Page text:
Inverlochy Castle – Fort William, Highlands, Scotland

Inverlochy Castle – Fort William, Highlands, Scotland

A Baronial Bastion of Ease and Luxury I never saw a lovelier or more romantic spot,” wrote Queen Victoria, no stranger to the allure of the Highlands, who stayed at Inverlochy Castle in 1873 shortly after its completion. Set amid magnificent scenery, it is a grand baronial castle hotel of limited formality, cozy with roaring fireplaces and overstuffed chairs, and set on 500 acres of private land on the shores of Loch Lochy. Its good taste and country opulence show up in a great profusion of flowers, fragrant toiletries remi­niscent of grand luxe hotels, fresh herbs and just-picked vegetables from the walled gar­dens and local suppliers, and after dinner, a single-malt whisky from a neighbor­ing distillery. To enjoy this singular combination, way­farers come from all over the world, elated at their own good fortune at having found a room (there are just seventeen avail­able) at one of Britain’s most spe­cial country retreats. Against the backdrop of Ben Nevis, the high­est peak in Great Britain (4,406 feet), the cas­tle is the ideal base from which to experience the magic of Scotland’s Highlands and off­shore excursions. “There is still something of an Odyssey up there, in among the islands and the silent Lochs,” wrote D. H. Lawrence, who visited the Highlands in 1926. “It is still out of the world, like the very beginning of Europe.” The same awe will most likely be experienced by visitors a century later.

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A Baronial Bastion of Ease and Luxury

I never saw a lovelier or more romantic spot,” wrote Queen Victoria, no stranger to the allure of the Highlands, who stayed at Inverlochy Castle in 1873 shortly after its completion. Set amid magnificent scenery, it is a grand baronial castle hotel of limited formality, cozy with roaring fireplaces and overstuffed chairs, and set on 500 acres of private land on the shores of Loch Lochy. Its good taste and country opulence show up in a great profusion of flowers, fragrant toiletries remi­niscent of grand luxe hotels, fresh herbs and just-picked vegetables from the walled gar­dens and local suppliers, and after dinner, a single-malt whisky from a neighbor­ing distillery. To enjoy this singular combination, way­farers come from all over the world, elated at their own good fortune at having found a room (there are just seventeen avail­able) at one of Britain’s most spe­cial country retreats.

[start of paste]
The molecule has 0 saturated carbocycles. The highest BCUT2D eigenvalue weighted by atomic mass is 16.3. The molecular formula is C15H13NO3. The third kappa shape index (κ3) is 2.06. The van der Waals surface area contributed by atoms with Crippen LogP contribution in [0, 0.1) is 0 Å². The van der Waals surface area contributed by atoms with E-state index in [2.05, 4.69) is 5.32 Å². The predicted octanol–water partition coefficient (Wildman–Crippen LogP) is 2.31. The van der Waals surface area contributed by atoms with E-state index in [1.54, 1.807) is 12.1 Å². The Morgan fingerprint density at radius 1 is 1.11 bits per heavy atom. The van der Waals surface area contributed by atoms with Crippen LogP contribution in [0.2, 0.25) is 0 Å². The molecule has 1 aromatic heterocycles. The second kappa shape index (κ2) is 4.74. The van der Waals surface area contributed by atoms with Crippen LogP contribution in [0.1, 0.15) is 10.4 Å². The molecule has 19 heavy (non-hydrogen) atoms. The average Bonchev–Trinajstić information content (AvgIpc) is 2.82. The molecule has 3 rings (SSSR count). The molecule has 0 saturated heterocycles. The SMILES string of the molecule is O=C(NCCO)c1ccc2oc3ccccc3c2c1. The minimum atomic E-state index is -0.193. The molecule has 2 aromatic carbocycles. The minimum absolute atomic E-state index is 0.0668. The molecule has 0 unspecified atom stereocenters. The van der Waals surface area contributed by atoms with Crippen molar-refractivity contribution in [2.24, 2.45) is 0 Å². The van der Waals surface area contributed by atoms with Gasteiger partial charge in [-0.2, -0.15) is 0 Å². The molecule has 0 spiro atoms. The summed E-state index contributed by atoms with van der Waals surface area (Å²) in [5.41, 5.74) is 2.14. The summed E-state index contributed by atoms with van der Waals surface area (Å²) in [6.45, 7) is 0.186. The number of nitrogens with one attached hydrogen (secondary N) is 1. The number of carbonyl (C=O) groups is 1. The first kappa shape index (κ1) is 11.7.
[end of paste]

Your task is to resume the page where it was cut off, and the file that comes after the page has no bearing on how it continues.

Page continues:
Against the backdrop of Ben Nevis, the high­est peak in Great Britain (4,406 feet), the cas­tle is the ideal base from which to experience the magic of Scotland’s Highlands and off­shore excursions.

“There is still something of an Odyssey up there, in among the islands and the silent Lochs,” wrote D. H. Lawrence, who visited the Highlands in 1926. “It is still out of the world, like the very beginning of Europe.” The same awe will most likely be experienced by visitors a century later.

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